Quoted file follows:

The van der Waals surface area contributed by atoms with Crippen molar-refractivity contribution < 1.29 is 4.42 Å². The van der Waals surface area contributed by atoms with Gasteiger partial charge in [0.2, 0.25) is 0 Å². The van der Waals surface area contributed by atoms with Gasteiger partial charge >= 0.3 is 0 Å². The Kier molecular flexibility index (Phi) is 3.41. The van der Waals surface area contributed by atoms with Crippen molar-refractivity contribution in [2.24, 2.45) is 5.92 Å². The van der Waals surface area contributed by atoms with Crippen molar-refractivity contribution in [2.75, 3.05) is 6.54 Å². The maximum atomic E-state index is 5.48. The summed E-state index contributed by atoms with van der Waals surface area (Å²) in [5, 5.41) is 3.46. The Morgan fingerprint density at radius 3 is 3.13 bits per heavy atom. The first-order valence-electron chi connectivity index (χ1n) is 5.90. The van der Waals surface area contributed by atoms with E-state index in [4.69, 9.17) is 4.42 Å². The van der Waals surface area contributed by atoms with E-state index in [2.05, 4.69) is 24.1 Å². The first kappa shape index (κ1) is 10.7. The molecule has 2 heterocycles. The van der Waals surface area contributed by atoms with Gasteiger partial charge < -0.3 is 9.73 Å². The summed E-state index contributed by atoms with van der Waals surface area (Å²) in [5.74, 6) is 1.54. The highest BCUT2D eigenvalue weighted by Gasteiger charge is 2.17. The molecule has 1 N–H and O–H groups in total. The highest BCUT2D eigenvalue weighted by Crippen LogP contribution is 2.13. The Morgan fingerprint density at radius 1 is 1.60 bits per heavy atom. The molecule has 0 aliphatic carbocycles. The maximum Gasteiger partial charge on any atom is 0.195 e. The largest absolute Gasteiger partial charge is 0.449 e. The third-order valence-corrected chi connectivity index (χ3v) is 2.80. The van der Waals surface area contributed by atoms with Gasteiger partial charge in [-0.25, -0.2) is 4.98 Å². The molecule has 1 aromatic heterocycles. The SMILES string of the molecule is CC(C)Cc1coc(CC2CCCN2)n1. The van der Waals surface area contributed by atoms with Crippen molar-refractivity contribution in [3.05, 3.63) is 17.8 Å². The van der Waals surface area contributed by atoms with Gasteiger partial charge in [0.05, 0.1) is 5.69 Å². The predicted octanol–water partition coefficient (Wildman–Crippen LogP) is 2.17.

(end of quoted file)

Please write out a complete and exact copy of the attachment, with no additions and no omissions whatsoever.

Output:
The van der Waals surface area contributed by atoms with Crippen molar-refractivity contribution < 1.29 is 4.42 Å². The van der Waals surface area contributed by atoms with Gasteiger partial charge in [0.2, 0.25) is 0 Å². The van der Waals surface area contributed by atoms with Gasteiger partial charge >= 0.3 is 0 Å². The Kier molecular flexibility index (Phi) is 3.41. The van der Waals surface area contributed by atoms with Crippen molar-refractivity contribution in [2.24, 2.45) is 5.92 Å². The van der Waals surface area contributed by atoms with Crippen molar-refractivity contribution in [2.75, 3.05) is 6.54 Å². The maximum atomic E-state index is 5.48. The summed E-state index contributed by atoms with van der Waals surface area (Å²) in [5, 5.41) is 3.46. The Morgan fingerprint density at radius 3 is 3.13 bits per heavy atom. The first-order valence-electron chi connectivity index (χ1n) is 5.90. The van der Waals surface area contributed by atoms with E-state index in [4.69, 9.17) is 4.42 Å². The van der Waals surface area contributed by atoms with E-state index in [2.05, 4.69) is 24.1 Å². The first kappa shape index (κ1) is 10.7. The molecule has 2 heterocycles. The van der Waals surface area contributed by atoms with Gasteiger partial charge < -0.3 is 9.73 Å². The summed E-state index contributed by atoms with van der Waals surface area (Å²) in [5.74, 6) is 1.54. The highest BCUT2D eigenvalue weighted by Gasteiger charge is 2.17. The molecule has 1 N–H and O–H groups in total. The highest BCUT2D eigenvalue weighted by Crippen LogP contribution is 2.13. The Morgan fingerprint density at radius 1 is 1.60 bits per heavy atom. The molecule has 0 aliphatic carbocycles. The maximum Gasteiger partial charge on any atom is 0.195 e. The largest absolute Gasteiger partial charge is 0.449 e. The third-order valence-corrected chi connectivity index (χ3v) is 2.80. The van der Waals surface area contributed by atoms with Gasteiger partial charge in [-0.25, -0.2) is 4.98 Å². The molecule has 1 aromatic heterocycles. The SMILES string of the molecule is CC(C)Cc1coc(CC2CCCN2)n1. The van der Waals surface area contributed by atoms with Crippen molar-refractivity contribution in [3.05, 3.63) is 17.8 Å². The van der Waals surface area contributed by atoms with Gasteiger partial charge in [0.05, 0.1) is 5.69 Å². The predicted octanol–water partition coefficient (Wildman–Crippen LogP) is 2.17.